By Graham "GSM" Matthews
Mr. McMahon "Apologized" to Cruiserweight Champion Hornswoggle; WWE Champion Attacked Jonathon Coachman
Obviously, I put the word "apologized" in quotation marks simply because you had to know it wasn't genuine, especially after McMahon just got finished announcing it would be he and Carlito against Triple H in a Handicap Steel Cage match in the night's main event. Hornswoggle's little fling with Melina would last for the remainder of the night and result in one of the most memorable segments for me when I was watching long before I officially declared myself a fan: Hornswoggle following Melina into the shower! I remember watching that with my dad and feeling insanely awkward. Anyway, Cena once again showed great fire in his pursuit of Coachman and they set the stage for a segment later in the show with Cena (presumably) being forced to vacate the title.
Hardcore Holly def. Cody Rhodes
I forget whether Holly was still a heel at this time or not, but I do know this was the start of his slow babyface turn. He said to Rhodes before the bout that he would have to earn his respect, and although he didn't do so here in falling short of victory, he would eventually, and this was the first of many matches between them in the weeks that followed. This match in particular was nothing special, but as noted, their chemistry would improve over time.
Ron Simmons def. Santino Marella by Count-out
When Marella attacked Simmons backstage the week prior on Raw, I didn't actually think it would lead to a match between the two because, well, Simmons was no longer an active competitor at this point in his career. I guess I applaud them for storyline consistency, but was this match really necessary since it hardly accomplished anything? There wasn't much to it, and the count-out finish was lame, so it felt like a waste of time.
Mr. McMahon and Carlito def. Triple H in 2-on-1 Handicap Steel Cage Match
The only real involvement McMahon had in this match was escaping the cage and ultimately winning the match for him and Carlito. Otherwise, it was a standard singles Steel Cage match between HHH and Carlito and the sole purpose the steel structure served was allowing McMahon to win without pinning The Game. Sure, Carlito got his win back over HHH from Unforgiven, but he was a total afterthought in this match and was attacked afterward anyway, so he barely benefited from this if at all.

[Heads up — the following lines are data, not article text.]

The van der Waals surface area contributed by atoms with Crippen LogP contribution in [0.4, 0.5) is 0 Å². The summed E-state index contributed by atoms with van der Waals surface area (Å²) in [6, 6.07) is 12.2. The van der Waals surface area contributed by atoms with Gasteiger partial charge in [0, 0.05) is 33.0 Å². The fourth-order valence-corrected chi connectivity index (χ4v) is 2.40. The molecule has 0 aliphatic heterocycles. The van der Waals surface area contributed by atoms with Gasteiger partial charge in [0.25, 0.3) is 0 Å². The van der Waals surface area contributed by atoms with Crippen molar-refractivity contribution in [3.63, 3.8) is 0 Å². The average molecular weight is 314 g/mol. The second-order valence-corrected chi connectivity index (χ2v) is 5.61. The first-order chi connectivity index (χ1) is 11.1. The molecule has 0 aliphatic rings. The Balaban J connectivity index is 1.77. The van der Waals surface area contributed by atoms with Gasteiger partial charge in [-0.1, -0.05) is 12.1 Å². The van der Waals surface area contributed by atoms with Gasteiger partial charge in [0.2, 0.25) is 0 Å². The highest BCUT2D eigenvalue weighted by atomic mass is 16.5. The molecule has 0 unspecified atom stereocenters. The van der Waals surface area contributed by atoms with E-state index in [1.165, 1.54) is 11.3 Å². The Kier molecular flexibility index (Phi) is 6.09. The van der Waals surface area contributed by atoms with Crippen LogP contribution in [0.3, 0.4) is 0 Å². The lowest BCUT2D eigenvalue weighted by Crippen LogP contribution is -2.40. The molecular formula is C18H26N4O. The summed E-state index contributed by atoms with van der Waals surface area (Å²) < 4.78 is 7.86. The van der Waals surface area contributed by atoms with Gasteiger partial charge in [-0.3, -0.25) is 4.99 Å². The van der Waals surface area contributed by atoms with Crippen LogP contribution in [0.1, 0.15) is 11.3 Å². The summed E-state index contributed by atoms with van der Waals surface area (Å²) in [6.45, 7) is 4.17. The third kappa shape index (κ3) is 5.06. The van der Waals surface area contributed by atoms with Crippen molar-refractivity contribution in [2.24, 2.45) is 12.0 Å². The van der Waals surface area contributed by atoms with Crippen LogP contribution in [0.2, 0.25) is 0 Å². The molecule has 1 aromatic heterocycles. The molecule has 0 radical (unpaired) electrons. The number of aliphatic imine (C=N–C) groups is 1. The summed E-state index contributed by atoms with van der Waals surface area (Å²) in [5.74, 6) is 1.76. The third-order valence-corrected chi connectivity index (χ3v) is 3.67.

Paul London and Brian Kendrick def. World Tag Team Champions Lance Cade and Trevor Mudoch by Disqualification (Non-title)
These two already had a few matches against each other by this point, so this match was nothing new. There wasn't anything technically wrong with it, but it was merely filler and nothing more. I found it comical WWE actually tried to make The Highlanders look like threats to the tag titles by ambushing the babyfaces here, but even that wasn't enough for fans to take them seriously.
Shelton Benjamin and Beth Phoenix def. Intercontinental Champion Jeff Hardy and Women's Champion Candice Michelle
Hardy and Benjamin were embroiled in a mini-rivalry at this time coming off their clash the previous week and obviously Phoenix and Michelle were feuding over the Women's Championship. Michelle seemed to be improving on a near-weekly basis and she was really the star of this match for me. The heels going over was a wise move to give them more heat in their respective programs.
WWE Champion John Cena def. Jonathon Coachman in a Tables Match (Non-title)
It was hard for me to buy into the possibility of Cena handing over his WWE title to Coachman considering I already knew going into this he wouldn't, but both men played their roles well and it was a solid segment on the whole that led to the impromptu Table match. I instantly questioned what kind of "change of heart" Mr. McMahon had when he put The Coach in action, but then it was revealed Hornswoggle, McMahon's illegitimate son, was the mastermind behind it all. Clever!
If you dig the McMahon and Hornswoggle stuff, then you might enjoy these shows, but there were a lot of things on this edition of Raw that left me either scratching my head or underwhelmed. Most of the matches were too short to be anything meaningful, and Randy Orton, who was unquestionably the star of Raw around this time, wasn't even on the episode. He cut a pre-taped promo, but that was it. This was one of the more forgettable Raw shows from this time period and you're better off skipping over it.
SEE ALSO: "Monday Night Raw Review - September 17, 2007"